The Parsi community was instrumental in the economic development of Mumbai. They were pioneers in various industries, including shipbuilding, textiles, and later, banking and real estate. Known for their entrepreneurship and philanthropy, the Parsis founded many educational institutions, hospitals, and charitable trusts in Mumbai, including in places like Byculla and Mazagaon. On January 20, 1907, they consecrated Parsee Mazgaon Anjuman Daremeher on Dockyard Road. Mancherjee Pallonjee oversaw its construction.

The two-story building of the Mazgaon Anjuman is typical of Gujarati architecture from the late 19th century. On the ground floor, there are prayer rooms with an eternal flame burning. The first floor houses the priest's quarters and a hall. Antique furniture and portraits of Zarathustra, priests, and trustees decorate the interior walls. Like many other Parsi communities worldwide, the Parsi population in Mazagaon and Byculla has been declining due to low birth rates and migration. Despite the demographic challenges, efforts are ongoing to preserve the Parsi heritage in these areas.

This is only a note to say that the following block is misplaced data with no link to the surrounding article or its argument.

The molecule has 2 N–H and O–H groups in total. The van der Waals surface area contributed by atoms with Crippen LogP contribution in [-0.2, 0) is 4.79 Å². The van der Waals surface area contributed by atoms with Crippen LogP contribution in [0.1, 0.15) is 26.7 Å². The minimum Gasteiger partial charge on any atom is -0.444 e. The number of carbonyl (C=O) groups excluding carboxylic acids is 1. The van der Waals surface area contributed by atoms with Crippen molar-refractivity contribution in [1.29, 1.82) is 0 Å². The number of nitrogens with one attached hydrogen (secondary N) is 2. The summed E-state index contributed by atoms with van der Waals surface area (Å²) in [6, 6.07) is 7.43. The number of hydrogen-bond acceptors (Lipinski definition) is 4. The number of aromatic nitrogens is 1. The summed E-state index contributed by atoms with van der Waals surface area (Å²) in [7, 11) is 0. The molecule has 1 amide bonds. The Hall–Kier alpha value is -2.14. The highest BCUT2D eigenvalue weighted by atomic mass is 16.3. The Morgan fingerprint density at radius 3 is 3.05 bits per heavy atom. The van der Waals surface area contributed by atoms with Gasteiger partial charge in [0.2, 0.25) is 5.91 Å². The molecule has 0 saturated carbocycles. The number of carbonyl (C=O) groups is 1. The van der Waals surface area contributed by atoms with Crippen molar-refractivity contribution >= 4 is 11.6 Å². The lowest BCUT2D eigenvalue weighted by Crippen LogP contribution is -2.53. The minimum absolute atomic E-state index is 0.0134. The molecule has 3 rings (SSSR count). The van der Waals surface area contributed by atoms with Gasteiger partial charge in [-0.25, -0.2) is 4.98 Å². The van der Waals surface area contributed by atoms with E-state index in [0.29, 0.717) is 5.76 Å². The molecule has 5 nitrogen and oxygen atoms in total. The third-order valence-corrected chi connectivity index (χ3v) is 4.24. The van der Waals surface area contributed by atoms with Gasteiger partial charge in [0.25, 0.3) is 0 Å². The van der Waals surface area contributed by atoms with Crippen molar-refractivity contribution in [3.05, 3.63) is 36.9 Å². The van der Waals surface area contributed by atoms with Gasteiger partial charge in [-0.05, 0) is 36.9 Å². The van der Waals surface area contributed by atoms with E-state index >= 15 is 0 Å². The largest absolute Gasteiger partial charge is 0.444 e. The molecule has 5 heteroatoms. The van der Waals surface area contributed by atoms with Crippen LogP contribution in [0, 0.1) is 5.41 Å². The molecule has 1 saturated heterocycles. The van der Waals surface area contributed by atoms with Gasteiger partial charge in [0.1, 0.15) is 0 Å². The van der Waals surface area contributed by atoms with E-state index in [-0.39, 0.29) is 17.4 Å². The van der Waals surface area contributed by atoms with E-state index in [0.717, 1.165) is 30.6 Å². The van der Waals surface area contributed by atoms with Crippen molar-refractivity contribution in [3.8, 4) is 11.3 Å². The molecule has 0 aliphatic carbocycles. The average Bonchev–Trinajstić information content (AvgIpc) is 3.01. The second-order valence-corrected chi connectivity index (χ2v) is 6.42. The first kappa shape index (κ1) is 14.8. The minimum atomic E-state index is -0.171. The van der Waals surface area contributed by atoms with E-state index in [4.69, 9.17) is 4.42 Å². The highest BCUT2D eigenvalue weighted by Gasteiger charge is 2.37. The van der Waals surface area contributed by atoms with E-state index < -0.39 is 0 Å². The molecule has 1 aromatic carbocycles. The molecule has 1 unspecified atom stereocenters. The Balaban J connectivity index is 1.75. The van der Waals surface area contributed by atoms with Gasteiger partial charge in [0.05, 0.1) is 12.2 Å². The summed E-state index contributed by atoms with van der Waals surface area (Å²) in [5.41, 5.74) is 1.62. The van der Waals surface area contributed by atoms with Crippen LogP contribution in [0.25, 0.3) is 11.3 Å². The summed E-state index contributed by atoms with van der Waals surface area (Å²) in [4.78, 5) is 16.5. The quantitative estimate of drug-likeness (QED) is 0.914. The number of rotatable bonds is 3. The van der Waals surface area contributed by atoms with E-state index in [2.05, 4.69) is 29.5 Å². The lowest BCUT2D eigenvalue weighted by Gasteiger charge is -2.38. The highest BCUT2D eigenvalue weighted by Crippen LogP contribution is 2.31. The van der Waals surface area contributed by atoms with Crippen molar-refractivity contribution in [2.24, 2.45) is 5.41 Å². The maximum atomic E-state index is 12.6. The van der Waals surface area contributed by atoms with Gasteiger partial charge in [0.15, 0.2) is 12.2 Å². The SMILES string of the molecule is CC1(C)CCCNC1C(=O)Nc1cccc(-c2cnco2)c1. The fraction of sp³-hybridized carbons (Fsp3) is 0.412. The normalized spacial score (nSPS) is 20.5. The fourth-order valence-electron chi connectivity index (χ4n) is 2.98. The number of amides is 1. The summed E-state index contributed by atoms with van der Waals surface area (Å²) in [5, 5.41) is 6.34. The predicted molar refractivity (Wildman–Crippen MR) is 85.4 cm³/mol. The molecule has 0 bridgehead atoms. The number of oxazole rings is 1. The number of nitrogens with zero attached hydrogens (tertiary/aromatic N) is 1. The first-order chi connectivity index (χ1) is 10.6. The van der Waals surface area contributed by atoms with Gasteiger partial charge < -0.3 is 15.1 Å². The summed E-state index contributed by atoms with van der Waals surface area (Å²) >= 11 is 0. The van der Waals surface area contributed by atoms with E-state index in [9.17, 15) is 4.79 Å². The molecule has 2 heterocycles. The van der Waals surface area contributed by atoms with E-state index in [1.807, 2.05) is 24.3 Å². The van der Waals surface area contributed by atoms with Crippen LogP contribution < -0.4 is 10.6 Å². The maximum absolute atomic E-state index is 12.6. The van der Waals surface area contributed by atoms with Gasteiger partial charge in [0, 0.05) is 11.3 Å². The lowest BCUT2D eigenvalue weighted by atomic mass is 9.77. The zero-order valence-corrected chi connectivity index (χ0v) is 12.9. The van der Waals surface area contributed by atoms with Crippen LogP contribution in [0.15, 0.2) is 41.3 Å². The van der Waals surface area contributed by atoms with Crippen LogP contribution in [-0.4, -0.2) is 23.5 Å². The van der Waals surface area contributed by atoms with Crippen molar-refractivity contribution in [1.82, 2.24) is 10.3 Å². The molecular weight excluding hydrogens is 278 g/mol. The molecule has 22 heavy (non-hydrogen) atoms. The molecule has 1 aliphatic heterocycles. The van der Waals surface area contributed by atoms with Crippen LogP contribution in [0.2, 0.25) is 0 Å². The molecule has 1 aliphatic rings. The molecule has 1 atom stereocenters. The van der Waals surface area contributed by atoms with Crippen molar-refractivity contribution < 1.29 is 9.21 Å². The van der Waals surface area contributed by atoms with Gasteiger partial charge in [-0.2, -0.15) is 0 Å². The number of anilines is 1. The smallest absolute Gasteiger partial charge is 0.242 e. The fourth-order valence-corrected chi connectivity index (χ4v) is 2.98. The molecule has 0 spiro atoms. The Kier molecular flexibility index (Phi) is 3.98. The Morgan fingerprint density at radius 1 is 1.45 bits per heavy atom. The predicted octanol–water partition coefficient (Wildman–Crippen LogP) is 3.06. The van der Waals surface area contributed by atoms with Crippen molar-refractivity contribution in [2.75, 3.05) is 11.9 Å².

Another community that migrated to India during the colonial era were the Chinese, who arrived in Mumbai in the mid-19th century, mostly as sailors or traders. The majority of arrivals were from the See Yup Koon sub-ethnic group, which originated in the Siyi (Four Counties) region of Guangdong province. Due to its proximity to the docks, they settled in Mazagaon, where they found employment in trades such as carpentry, dentistry, shoemaking, and laundry services. The Chinese community in Mazagaon had their temples and community centers where they gathered for worship, social activities, and cultural events. Among them is the Chinese Temple at 12 Nawab Tank Road which has played a crucial role in maintaining a sense of identity and community.